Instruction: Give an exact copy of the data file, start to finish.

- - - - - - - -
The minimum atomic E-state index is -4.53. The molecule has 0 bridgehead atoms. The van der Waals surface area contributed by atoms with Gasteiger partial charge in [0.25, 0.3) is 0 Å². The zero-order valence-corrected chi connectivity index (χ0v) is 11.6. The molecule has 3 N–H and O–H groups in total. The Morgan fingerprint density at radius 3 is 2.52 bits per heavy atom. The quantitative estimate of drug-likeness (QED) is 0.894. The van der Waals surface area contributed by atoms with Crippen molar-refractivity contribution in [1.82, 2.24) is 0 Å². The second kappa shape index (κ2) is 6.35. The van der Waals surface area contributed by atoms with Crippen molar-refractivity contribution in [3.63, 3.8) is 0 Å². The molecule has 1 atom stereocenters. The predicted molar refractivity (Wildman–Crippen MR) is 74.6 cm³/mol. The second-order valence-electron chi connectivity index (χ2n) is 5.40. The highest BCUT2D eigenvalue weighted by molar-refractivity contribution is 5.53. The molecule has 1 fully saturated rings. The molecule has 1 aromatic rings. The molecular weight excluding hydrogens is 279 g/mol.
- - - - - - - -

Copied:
The minimum atomic E-state index is -4.53. The molecule has 0 bridgehead atoms. The van der Waals surface area contributed by atoms with Gasteiger partial charge in [0.25, 0.3) is 0 Å². The zero-order valence-corrected chi connectivity index (χ0v) is 11.6. The molecule has 3 N–H and O–H groups in total. The Morgan fingerprint density at radius 3 is 2.52 bits per heavy atom. The quantitative estimate of drug-likeness (QED) is 0.894. The van der Waals surface area contributed by atoms with Crippen molar-refractivity contribution in [1.82, 2.24) is 0 Å². The second kappa shape index (κ2) is 6.35. The van der Waals surface area contributed by atoms with Crippen molar-refractivity contribution in [3.63, 3.8) is 0 Å². The molecule has 1 atom stereocenters. The predicted molar refractivity (Wildman–Crippen MR) is 74.6 cm³/mol. The second-order valence-electron chi connectivity index (χ2n) is 5.40. The highest BCUT2D eigenvalue weighted by molar-refractivity contribution is 5.53. The molecule has 1 fully saturated rings. The molecule has 1 aromatic rings. The molecular weight excluding hydrogens is 279 g/mol.